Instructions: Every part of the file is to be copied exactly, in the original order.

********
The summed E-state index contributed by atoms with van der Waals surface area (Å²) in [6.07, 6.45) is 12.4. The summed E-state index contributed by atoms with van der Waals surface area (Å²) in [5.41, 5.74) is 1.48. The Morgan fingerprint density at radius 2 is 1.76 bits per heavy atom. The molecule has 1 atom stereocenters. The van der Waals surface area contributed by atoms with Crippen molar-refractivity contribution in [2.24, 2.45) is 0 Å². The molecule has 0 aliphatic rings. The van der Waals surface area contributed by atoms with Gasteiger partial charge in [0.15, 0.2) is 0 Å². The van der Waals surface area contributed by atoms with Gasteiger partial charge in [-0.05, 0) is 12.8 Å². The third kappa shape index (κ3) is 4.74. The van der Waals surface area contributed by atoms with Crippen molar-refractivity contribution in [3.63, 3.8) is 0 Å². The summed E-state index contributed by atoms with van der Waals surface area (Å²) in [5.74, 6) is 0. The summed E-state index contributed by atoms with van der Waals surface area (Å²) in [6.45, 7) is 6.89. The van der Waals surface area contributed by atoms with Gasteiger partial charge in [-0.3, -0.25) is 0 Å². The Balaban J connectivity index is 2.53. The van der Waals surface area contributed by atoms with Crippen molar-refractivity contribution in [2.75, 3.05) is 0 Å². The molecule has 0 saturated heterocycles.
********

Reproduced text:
The summed E-state index contributed by atoms with van der Waals surface area (Å²) in [6.07, 6.45) is 12.4. The summed E-state index contributed by atoms with van der Waals surface area (Å²) in [5.41, 5.74) is 1.48. The Morgan fingerprint density at radius 2 is 1.76 bits per heavy atom. The molecule has 1 atom stereocenters. The van der Waals surface area contributed by atoms with Crippen molar-refractivity contribution in [2.24, 2.45) is 0 Å². The molecule has 0 aliphatic rings. The van der Waals surface area contributed by atoms with Gasteiger partial charge in [0.15, 0.2) is 0 Å². The van der Waals surface area contributed by atoms with Gasteiger partial charge in [-0.05, 0) is 12.8 Å². The third kappa shape index (κ3) is 4.74. The van der Waals surface area contributed by atoms with Crippen molar-refractivity contribution in [3.63, 3.8) is 0 Å². The summed E-state index contributed by atoms with van der Waals surface area (Å²) in [5.74, 6) is 0. The summed E-state index contributed by atoms with van der Waals surface area (Å²) in [6.45, 7) is 6.89. The van der Waals surface area contributed by atoms with Gasteiger partial charge in [-0.3, -0.25) is 0 Å². The Balaban J connectivity index is 2.53. The van der Waals surface area contributed by atoms with Crippen molar-refractivity contribution in [2.75, 3.05) is 0 Å². The molecule has 0 saturated heterocycles.